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historical bonus 3
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Radical America Komiks
Radical America Volume III #1
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1st Printing / January, 1969 / 44 pages / Radical America
The front cover of Radical America Komics states that it is "Volume III, Number 1, of Radical America," which may have been a bit confusing for people outside of Madison, Wisconsin, where the comic was published. "Volume three? Why didn't I see volume one or two? Are they serious?" Well, Radical America Komics was indeed the first issue of the third volume (tenth issue overall) of a publication, but none of the previous issues had been comic books at all. And none of the future issues of Radical America would be comic books either. Only this particular issue was a comic book, and that fact can be credited (or blamed) on Paul Buhle, the founder and publisher of Radical America.

Radical America was a left-wing journal launched in Connecticut in the summer of 1967 by Paul Buhle, assisted by his wife Mary Jo, who were both members of Students for a Democratic Society (the "SDS" referenced on the front cover). After the first issue came out, the Buhles became graduate students at the University of Wisconsin (UW) and recruited members from the Madison chapter of SDS to continue publishing Radical America on a bimonthly basis. In the late '60s, Paul Buhle began to invite radically minded activists in other cities to contribute to the journal, which led Radical America to become the unofficial theoretical journal of the nationwide SDS organization.
In the summer of 1968, as Buhle published an issue devoted to articles on black liberation, he received a copy of Gilbert Shelton's Feds 'n' Heads comic book, which had just been self-published by Shelton in Austin, Texas. Buhle was so impressed by Shelton's underground, he sold 20 copies of it at the SDS table on the UW campus. He also gave Shelton free reign to develop an underground comic book that would be published as a special issue of Radical America. Thus, Radical America Komiks was born in January, 1969.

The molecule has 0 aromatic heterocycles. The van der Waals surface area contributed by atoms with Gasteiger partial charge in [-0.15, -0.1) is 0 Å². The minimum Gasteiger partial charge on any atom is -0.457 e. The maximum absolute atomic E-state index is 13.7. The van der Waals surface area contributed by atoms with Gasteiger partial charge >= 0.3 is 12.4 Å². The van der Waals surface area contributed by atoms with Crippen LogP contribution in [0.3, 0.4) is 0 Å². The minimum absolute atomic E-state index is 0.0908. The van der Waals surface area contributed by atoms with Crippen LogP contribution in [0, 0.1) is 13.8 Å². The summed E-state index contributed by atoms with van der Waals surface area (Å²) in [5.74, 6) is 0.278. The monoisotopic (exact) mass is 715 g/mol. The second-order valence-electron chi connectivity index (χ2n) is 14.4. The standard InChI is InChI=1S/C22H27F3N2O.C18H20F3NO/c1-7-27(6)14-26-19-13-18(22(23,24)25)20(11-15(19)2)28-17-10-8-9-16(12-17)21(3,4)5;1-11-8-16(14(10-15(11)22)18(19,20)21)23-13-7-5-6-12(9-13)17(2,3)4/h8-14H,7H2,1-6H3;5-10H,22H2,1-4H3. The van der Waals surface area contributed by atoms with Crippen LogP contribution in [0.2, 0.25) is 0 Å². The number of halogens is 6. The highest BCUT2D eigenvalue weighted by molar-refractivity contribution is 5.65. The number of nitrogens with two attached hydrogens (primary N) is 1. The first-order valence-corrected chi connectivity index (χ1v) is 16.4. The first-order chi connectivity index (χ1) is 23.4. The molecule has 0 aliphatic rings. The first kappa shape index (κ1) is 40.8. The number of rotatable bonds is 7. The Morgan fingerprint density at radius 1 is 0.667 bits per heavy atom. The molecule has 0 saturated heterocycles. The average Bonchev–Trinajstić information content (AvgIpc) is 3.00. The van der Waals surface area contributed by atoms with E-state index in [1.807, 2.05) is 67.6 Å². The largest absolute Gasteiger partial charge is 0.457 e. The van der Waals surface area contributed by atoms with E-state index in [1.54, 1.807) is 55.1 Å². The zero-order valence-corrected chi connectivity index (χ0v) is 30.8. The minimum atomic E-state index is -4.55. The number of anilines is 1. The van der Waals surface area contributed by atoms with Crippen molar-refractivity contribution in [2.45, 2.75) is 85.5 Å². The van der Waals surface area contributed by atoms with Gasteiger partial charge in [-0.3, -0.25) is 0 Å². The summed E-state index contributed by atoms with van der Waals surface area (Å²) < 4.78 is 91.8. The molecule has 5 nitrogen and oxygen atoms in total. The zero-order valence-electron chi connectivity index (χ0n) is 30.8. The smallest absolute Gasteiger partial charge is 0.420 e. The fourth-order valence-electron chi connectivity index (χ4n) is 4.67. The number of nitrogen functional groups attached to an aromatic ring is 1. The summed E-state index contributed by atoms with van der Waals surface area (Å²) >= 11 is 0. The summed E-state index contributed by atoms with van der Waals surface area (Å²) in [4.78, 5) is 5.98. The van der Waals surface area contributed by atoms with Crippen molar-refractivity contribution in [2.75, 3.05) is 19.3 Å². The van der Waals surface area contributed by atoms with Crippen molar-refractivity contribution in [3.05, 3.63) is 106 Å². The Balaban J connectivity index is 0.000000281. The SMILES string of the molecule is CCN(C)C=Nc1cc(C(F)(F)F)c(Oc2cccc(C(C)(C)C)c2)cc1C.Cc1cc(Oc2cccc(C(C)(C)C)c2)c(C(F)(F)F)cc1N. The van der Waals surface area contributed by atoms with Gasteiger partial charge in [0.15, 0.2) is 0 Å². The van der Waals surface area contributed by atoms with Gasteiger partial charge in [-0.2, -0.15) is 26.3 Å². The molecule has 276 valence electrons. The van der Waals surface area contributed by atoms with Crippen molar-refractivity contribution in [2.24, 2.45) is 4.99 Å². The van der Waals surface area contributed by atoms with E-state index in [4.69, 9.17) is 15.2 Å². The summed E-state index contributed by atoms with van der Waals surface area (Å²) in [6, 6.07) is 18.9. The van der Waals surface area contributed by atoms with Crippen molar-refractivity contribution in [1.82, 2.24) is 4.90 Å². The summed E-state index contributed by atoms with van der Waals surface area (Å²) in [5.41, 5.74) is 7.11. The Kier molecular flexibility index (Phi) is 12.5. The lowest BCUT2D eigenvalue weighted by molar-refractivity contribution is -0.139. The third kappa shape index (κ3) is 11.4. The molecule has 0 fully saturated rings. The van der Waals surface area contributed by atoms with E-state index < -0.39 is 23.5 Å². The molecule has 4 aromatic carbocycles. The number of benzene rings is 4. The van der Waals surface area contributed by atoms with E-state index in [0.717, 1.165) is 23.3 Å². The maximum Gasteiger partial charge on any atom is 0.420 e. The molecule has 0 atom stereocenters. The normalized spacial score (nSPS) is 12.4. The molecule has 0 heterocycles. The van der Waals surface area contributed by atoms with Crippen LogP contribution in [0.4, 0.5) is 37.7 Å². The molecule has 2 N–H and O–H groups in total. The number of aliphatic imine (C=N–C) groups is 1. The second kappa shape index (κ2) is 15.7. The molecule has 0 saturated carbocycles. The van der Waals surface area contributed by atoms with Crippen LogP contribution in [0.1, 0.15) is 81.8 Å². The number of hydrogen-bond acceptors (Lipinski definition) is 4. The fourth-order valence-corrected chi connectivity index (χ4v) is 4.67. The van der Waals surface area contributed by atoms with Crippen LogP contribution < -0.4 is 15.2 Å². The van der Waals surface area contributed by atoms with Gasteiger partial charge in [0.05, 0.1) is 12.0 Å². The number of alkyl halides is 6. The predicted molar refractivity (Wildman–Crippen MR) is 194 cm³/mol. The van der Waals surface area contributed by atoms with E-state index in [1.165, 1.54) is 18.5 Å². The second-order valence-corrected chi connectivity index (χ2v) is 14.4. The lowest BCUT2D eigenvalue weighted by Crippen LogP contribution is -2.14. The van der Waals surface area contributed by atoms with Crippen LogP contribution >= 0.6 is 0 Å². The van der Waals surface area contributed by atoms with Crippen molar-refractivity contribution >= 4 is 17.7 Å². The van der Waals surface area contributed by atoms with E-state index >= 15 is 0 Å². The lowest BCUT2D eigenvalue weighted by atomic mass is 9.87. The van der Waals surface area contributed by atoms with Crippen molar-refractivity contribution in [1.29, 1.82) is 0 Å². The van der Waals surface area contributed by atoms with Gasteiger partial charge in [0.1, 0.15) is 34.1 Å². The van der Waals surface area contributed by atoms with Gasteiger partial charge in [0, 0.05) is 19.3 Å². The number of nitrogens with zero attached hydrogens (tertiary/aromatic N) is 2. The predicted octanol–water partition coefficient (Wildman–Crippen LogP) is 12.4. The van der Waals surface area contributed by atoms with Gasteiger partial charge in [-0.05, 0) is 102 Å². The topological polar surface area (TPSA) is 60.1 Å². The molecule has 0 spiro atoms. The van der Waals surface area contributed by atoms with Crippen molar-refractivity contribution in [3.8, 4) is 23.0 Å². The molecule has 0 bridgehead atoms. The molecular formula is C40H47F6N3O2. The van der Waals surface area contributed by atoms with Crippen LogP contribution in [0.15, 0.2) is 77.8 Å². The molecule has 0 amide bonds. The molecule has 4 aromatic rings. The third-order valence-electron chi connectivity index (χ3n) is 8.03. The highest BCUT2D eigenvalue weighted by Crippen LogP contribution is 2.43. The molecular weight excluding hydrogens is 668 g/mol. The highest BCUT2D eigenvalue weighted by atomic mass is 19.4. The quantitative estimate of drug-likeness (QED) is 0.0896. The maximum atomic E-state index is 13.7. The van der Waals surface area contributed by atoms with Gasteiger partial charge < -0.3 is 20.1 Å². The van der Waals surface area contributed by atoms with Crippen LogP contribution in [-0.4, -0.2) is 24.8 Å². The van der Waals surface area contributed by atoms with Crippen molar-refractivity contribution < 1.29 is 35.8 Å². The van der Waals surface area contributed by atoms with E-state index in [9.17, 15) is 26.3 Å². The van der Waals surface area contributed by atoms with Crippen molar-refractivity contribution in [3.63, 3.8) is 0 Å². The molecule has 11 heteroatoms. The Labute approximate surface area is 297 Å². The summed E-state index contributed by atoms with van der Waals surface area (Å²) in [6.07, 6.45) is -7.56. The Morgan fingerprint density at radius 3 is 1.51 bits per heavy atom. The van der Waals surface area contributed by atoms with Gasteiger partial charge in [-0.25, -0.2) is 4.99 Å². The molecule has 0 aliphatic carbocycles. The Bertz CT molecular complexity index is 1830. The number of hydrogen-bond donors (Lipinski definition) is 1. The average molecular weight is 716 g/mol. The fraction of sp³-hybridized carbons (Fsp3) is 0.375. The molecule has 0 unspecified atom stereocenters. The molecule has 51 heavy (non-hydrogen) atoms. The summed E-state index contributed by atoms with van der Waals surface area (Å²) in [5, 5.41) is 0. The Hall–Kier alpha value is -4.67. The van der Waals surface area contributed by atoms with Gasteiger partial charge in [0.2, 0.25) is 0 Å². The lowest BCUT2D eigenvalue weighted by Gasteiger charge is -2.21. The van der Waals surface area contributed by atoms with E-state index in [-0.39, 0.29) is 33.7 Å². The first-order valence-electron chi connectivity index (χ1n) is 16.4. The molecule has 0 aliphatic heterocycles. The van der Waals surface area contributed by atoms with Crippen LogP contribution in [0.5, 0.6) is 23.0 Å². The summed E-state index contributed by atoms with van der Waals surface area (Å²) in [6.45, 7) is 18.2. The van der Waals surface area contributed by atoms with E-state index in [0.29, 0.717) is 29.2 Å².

Radical America
Pre-Komiks Issues of
Radical America (1967-68)
Radical America Komiks featured soon-to-be legendary underground comic creators like Shelton, Rick Griffin, Jack Jackson, S. Clay Wilson, Frank Stack, Jay Lynch and Skip Williamson. It was the first underground comic that originated out of Wisconsin and predated everything but Bijou Funnies #1 as an underground in the midwest. Radical America Komiks was one of the first dozen commercial underground comic books (four of them being Zap Comix) in history.

Radical America Komiks came as quite a surprise to regular readers and subscribers of Radical America. Buhle wrote that UW professors were shocked by the comic book and George Mosse, a historian on the UW faculty and a Radical America subscriber, thought he had been sent the wrong magazine when he received it. But that didn't stop Radical America Komiks from being the best-selling issue in the history of the journal, selling out all 30,000 copies of its first printing, many at local head shops. The book also had a second printing in San Francisco, where The Print Mint put out another 15,000 copies.

The comic features several stories of varying length, but is dominated by the first and last stories in the book, both by Gilbert Shelton. The 11-page opening story, "Smiling Sergeant Death and his Merciless Mayhem Patrol," is about a trigger-happy army sergeant and his special military team, who are sent by the U.S. government to China to eradicate the threat of a new intercontinental ballistic missile. The mission turns into a deadly disaster and morphs into an adventure for Wonder Wart-Hog, who manages to save the mission if not the fate of Sergeant Death.

Gilbert's closed the book with an eight-page Freak Brothers tale, "The Freaks Pull a Heist!" The story features Fat Freddy going berserk for lack of food and the Freaks end up robbing a small grocery store under the guise of filming a Candid Camera TV episode. It also delivers another iteration of Franklin's famous line from Feds 'n' Heads, this time stating "Dope will get you through times of no money better than money will get you through times of no dope!"

In between the Shelton stories are several single and multipage stories, including a God Nose story by Jack Jackson and a Jesus story by Frank Stack. There's also two early (1967) comic illustrations by S. Clay Wilson that were sure to alarm even the most progressive-minded readers of Radical America. Like many underground anthologies, the better work is a little undermined by some of the weaker contributions, but overall Radical America Komiks has enough strong content to make it stand out.